The stone-free rate of 91% for NEPL on upper ureteric stones presented in this study is higher than or equal to the success rate reported for various laser endoscopic lithotripsy modalities as well as ESWL. Reported success rates in the upper ureter are in the range of 86% to 92% for laser lithotripsy and 55% to 61% for ESWL (Yang & Hong 1996;Eden et al. 1998;Bierkens et al. 1998;Lalak et al. 2002;Lam et al. 2002). It is therefore concluded that NEPL is an efficient method of stone treatment in the proximal ureter with efficiency close to that of laser lithotripsy. However, in the presence of high stone localization in the upper third of the ureter, the probability of concrement migration is higher during lithotripsy. Since it is not always possible to take action that would prevent stone migration with the use of various tools, the NEPL procedure was terminated in some stone migration cases, which accounts for the lower percentage of complete destruction of concrements located in the upper third of the ureter than in other cases.
The stone-free rate for NEPL in the distal ureter measured in the study is 95%. This is comparable to reported stone-free rates for other endoscopic contact lithotripsy modalities in that location (Eden et al. 1998;Bierkens et al. 1998) and considerably exceeds ESWL efficiency (Lalak et al. 2002). Thus NEPL is considered to be of equal or greater effectiveness in the treatment of distal and proximal ureteral calculus treatment than other modalities.
As for mid-ureter stones, NEPL achieved a 100% stone-free rate, which is comparable to laser lithotripsy (Bierkens et al. 1998;Sofer et al. 2002;Zhong et al. 2004).
This is true also with respect to the treatment of stones in the kidney, UPJ and bladder with NEPL success rates of 96%, 100% and 100% respectively.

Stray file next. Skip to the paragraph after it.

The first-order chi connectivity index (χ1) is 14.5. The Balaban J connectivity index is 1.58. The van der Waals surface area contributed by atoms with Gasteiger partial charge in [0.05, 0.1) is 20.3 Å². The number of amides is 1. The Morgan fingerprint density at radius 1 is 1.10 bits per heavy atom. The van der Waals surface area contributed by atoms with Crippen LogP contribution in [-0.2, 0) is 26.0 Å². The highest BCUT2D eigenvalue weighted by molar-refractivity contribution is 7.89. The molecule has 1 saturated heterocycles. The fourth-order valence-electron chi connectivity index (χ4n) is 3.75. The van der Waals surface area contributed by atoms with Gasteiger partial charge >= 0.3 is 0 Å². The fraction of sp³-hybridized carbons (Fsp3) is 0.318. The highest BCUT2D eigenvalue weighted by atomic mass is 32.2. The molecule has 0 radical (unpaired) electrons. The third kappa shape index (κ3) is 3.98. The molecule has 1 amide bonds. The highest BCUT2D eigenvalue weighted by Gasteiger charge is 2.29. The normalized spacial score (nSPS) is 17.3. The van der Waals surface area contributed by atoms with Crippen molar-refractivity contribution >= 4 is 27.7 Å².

Having demonstrated the comparable effectiveness of NEPL and laser lithotripsy, we then performed an indirect approximated comparison between these modalities in which the number of lithotripsy pulses required until stone fragmentation and operating time were measured. This evaluation was based on recently published laser lithotripsy studies and our own results using NEPL. According to the reviewed laser lithotripsy study (Lam et al. 2002), stone fragmentation was achieved in 20% of cases after 200–500 pulses, in 75% of cases after 500-1,500 pulses and in 5% of cases after >3,000 pulses. In our study, an average number of 60±23 pulses was required to achieve fragmentation of stones in the kidney and UPJ, 61±48 pulses for the upper third, 42±17 for the middle third and 29±15 for the lower third of the ureter. As for bladder stones, NEPL required an average of 136±57 pulses. These interim findings also correspond with results received in (Martov et al. 2013) where the efficacy of NEPL was compared in-vitro with the Ho:YAG laser lithotripter. These results show that, in general, fewer pulses (or cumulative energy and net time) are required for NEPL to achieve fragmentation of stones than for laser lithotripsy, often by several orders of magnitude.